An unusual thing happened to me today; I was awakened by my phone alarm. Ever since I stopped practicing medicine ten months ago, I have rarely needed to set an alarm to get up. Today when my alarm sounded, Carolyn commented that when she woke up, she thought we were in Spain.
Last Spring, we were traveling through Spain on a two-week bus tour. Each day we had to have our bags packed and out in the hall before we went to breakfast. So every night I would set my phone alarm to wake us in enough time to meet our deadline. That memory was triggered in her mind when she heard that unusual sound this morning.
My alarm was set because I was going to a breakfast meeting of the Asante Foundation. Back in my clinical days, I was a member of the foundation, helping raise money for our hospital. They invited all the old members to this annual meeting.
On the drive to the meeting, my wife’s alarm comment kept playing through my mind. Besides the lack of morning alarms, what other things had changed in my life over the ten months since my retirement? It is important to note that some people would not consider me to be retired. After all, I’m writing this blog, publishing books, speaking, doing podcasts, and coaching doctors. They would say I’m still working, just not as a surgeon, and that is the reason I have opted to call this next phase of my life repurposed instead of retired.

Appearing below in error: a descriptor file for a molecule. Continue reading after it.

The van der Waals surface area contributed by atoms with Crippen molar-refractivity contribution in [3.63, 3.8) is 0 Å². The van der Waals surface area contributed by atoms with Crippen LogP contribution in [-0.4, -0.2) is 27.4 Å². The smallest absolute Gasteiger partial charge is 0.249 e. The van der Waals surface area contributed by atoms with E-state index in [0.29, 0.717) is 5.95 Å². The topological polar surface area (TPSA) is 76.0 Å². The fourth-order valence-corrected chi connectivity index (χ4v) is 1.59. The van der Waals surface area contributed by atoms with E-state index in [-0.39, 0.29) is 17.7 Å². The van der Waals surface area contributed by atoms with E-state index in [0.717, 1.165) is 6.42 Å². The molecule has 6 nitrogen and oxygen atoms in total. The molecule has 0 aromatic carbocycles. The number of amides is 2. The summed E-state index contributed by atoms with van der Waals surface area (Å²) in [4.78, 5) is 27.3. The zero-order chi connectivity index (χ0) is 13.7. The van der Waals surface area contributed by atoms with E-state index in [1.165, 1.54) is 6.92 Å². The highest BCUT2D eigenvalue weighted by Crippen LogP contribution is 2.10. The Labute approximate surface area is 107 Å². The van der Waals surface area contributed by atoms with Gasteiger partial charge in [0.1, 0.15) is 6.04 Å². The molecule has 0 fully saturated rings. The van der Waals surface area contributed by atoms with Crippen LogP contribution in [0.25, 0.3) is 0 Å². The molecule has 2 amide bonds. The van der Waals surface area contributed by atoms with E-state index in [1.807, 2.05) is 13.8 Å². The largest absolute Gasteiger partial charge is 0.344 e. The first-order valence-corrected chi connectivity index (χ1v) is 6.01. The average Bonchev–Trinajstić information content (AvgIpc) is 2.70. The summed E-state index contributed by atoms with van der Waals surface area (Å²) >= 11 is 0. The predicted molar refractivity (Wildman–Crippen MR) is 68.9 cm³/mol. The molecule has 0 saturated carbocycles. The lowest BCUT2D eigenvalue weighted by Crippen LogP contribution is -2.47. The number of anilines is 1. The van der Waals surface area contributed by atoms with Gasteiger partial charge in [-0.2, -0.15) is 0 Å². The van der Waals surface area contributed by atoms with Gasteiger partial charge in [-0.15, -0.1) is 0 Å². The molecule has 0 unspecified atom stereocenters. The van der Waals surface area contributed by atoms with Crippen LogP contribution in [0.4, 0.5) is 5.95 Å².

But I certainly feel retired. So, while I was driving, I began to list some things that are now different in my life that bring about that feeling of retirement. By the time I arrived, this blog was already finished in my head. I thought it would be fun to share with you a glimpse of what it is like to live my life of FIRE (financially independent/retired early).
The alarm clock issue is a big difference. I used to wake early to my alarm, make rounds and get to the OR by 7:30 a.m. Now I am able to wake whenever my internal clock says it’s time to get up. This is much more refreshing. If I get to bed early and sleep well, that may be 6:30 a.m. But if I stay up late or I don’t sleep well, I might not wake until 9 a.m. If I set an alarm, it’s because there is something fun I want to do that I don’t want to miss.
In my new life as an author/coach, I sometimes stay up too late. Usually, it is because I am doing something fun that I don’t want to stop doing. It might be attending a play, talking to my son, visiting with friends, watching a movie, reading a good book, or writing a blog article. In my old life as a surgeon, those nights of being up too late were often because I was in the emergency department, the operating room, or trying to catch up on my charting.
Last week, at the annual medical staff Christmas party, I was honored for my 23 years as a surgeon in the community and elevated to emeritus status. They presented me with a gift card, a certificate of appreciation and a nice framed picture of the hospital with my years of service noted at the bottom. I, unfortunately, missed that meeting.